But in most of these trade agreements, American consumers seem to benefit - through lower-cost products made by lower-wage workers - while American labor waits for the other shoe, in the form of a pink slip, to drop.

The Bush administration signed CAFTA a year ago, but the legislation faces a tough battle to achieve passage. And, fair criticism or not, the average American is less convinced than ever that NAFTA was a good idea.

For critics this bill has too many similarities, all the way down to the name.
6/15/2005 6:10:00 PM

R-CALF Cattle Alert: CAFTA-DR Off to a Rough Start

(Billings, Mont.) – R-CALF USA continues – and will continue – to relay the message in Washington, D.C., and throughout cattle country, that the U.S.-Central American-Dominican Republic Free Trade Agreement (CAFTA-DR) sets a negative precedent for independent U.S. cattle producers, and that the proposed pact actually is trade-destructive.

The United States Senate Finance Committee on Tuesday met to review the trade agreement and make informal recommendations on the proposed legislation to implement CAFTA-DR. The Committee took part in what is called a "mock" markup, which means the votes are not binding.

"While Tuesday's action carries no official weight, a mock markup simply tests the waters, so to speak, to help those in the political process get a rough idea of whether a certain piece of proposed legislation will succeed or not," explained Jess Peterson, R-CALF USA's director of government relations. "The process merely sends a signal to the Administration about the Committee's stance on CAFTA-DR and the items the committee would like to see addressed."

The agreement was reported up to the Administration by a narrow vote of 11-9.

"R-CALF was disappointed in this vote, and the fact that the CAFTA-DR is inching forward," said Dennis McDonald, co-chair of R-CALF USA's Trade Committee. "However, we were energized by statements from several senators who oppose its passage."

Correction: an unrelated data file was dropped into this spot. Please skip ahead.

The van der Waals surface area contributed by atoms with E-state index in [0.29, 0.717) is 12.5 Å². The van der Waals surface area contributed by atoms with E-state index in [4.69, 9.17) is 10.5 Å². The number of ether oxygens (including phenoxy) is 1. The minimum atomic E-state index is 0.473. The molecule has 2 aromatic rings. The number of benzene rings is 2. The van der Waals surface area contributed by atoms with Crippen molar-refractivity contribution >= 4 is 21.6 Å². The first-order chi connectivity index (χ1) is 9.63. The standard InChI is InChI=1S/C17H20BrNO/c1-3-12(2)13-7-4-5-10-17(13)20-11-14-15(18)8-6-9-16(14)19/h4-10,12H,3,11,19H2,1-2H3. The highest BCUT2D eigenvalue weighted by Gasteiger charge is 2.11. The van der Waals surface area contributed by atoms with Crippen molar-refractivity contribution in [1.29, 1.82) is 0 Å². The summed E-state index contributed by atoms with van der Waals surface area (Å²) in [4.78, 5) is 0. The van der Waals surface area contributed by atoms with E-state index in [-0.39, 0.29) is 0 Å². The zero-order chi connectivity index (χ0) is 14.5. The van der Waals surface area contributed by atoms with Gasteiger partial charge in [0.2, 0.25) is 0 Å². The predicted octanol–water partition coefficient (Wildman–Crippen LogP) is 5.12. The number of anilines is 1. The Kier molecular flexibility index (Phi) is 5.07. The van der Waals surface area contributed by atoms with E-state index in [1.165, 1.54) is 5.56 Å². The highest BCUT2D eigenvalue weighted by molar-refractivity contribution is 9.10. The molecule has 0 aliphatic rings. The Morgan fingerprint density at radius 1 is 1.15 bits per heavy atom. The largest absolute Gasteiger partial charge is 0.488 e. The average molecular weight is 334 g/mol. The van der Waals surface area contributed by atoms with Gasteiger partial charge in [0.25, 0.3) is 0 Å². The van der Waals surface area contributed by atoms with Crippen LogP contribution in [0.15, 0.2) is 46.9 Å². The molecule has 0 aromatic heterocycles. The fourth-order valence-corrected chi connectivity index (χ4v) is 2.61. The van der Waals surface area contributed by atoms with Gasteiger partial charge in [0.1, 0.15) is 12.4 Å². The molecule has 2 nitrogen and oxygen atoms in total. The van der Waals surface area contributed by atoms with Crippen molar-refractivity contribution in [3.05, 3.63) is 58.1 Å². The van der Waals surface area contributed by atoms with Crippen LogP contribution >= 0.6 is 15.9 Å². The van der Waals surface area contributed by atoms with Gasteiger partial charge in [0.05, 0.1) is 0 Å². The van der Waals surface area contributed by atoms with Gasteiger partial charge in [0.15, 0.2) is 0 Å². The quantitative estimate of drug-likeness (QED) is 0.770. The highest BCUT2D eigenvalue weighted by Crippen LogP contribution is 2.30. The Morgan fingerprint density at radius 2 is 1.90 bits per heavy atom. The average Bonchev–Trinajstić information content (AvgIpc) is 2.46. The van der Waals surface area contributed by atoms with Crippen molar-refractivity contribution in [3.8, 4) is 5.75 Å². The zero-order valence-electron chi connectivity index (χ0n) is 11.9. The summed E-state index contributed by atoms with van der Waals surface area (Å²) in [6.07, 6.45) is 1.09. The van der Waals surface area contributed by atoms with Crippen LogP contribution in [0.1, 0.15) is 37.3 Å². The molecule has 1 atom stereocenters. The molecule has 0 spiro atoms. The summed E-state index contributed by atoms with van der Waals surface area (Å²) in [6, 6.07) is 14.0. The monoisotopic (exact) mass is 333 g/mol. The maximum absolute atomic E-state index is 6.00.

Sen. Kent Conrad, D-N.D., spoke out regarding the continued trade deficits and the fact that the CAFTA-DR seriously jeopardizes agriculture in North Dakota and across the country.

"We need to carefully review the trade strategy of our nation, because if anything is clear, it is that this strategy is not working," said Conrad. "When I look at CAFTA, I see an agreement that adds to our trade deficit with the region. I see a trade deal that only hurts North Dakota and our nation."

Sen. Olympia Snowe, R-Maine, expressed her concern with the job loss that the North American Free Trade Agreement (NAFTA) had created for her state, and voted against CAFTA-DR.

Earlier this week, while addressing a crowd of Colorado ranchers, R-CALF USA President and Co-Founder Leo McDonnell noted the figures provided by CAFTA-DR supporters, who claim that U.S. beef exports to the CAFTA-DR countries will increase $40 million in 10 to 15 years. McDonnell then held up a dime and pointed out that for the individual cattle producer, the dime represented less than a 10-cent increase in value per head.

"In exchange for this increase of almost 10-cents, we give up the safeguards on cattle and beef, lose special provisions that address surging imports, provide South American countries with the access to ship live cattle into Central American countries that will be slaughtered and shipped to the United States as a product of the CAFTA countries," he warned. "Worst of all, we give these countries complete market access, and the slim export opportunity the U.S. has in Costa Rica and Nicaragua is limited by a safeguard on our beef.

"What responsible cattle association would support an agreement such as this?" McDonnell asked.

# # #

Voting Record for U.S. Senate Finance Committee's "mock" markup on CAFTA-DR on June 14, 2005:

Jeff Bingaman, D-N.M. No

Max Baucus, D-Mont. No

Jim Bunning, R-Ky. Yes

Kent Conrad, D-N.D. No

Mike Crapo, R-Idaho No

Bill Frist, R-Tenn. Yes

Charles Grassley, R-Iowa Yes
Orrin G. Hatch, R-Utah Yes

James M. Jeffords, I-Vt. No

John F. Kerry, D- Mass. No

Jon Kyl, R-Ariz. Yes

Blanche L. Lincoln, D-Ark. Yes
Trent Lott, R-Miss. Yes

John D. Rockefeller IV, D-W.Va. No

Rick Santorum, R- Pa. Yes

Charles E. Schumer, N.Y. No

Gordon Smith, R- Ore. Yes

Olympia J. Snowe, R-Maine No
Craig Thomas, R- Wyo. Yes
Ron Wyden, D-Ore. Yes